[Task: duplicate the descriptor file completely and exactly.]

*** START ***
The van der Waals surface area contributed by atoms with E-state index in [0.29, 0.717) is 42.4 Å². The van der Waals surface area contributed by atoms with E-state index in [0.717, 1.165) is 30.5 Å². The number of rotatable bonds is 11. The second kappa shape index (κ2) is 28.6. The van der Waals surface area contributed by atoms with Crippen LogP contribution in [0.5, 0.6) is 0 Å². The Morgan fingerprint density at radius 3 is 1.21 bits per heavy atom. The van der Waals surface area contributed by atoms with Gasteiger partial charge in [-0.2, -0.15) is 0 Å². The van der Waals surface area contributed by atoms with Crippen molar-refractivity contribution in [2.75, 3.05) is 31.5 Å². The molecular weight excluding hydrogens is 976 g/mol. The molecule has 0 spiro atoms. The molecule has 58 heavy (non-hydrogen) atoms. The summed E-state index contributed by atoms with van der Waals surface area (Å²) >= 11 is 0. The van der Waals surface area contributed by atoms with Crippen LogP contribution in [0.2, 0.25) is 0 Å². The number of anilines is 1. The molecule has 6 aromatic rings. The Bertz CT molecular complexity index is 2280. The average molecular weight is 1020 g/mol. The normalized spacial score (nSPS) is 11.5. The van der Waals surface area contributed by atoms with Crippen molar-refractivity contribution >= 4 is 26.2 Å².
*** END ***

The van der Waals surface area contributed by atoms with E-state index in [0.29, 0.717) is 42.4 Å². The van der Waals surface area contributed by atoms with E-state index in [0.717, 1.165) is 30.5 Å². The number of rotatable bonds is 11. The second kappa shape index (κ2) is 28.6. The van der Waals surface area contributed by atoms with Crippen LogP contribution in [0.5, 0.6) is 0 Å². The Morgan fingerprint density at radius 3 is 1.21 bits per heavy atom. The van der Waals surface area contributed by atoms with Gasteiger partial charge in [-0.2, -0.15) is 0 Å². The van der Waals surface area contributed by atoms with Crippen molar-refractivity contribution in [2.75, 3.05) is 31.5 Å². The molecular weight excluding hydrogens is 976 g/mol. The molecule has 0 spiro atoms. The molecule has 58 heavy (non-hydrogen) atoms. The summed E-state index contributed by atoms with van der Waals surface area (Å²) >= 11 is 0. The van der Waals surface area contributed by atoms with Crippen LogP contribution in [0.2, 0.25) is 0 Å². The number of anilines is 1. The molecule has 6 aromatic rings. The Bertz CT molecular complexity index is 2280. The average molecular weight is 1020 g/mol. The normalized spacial score (nSPS) is 11.5. The van der Waals surface area contributed by atoms with Crippen molar-refractivity contribution >= 4 is 26.2 Å².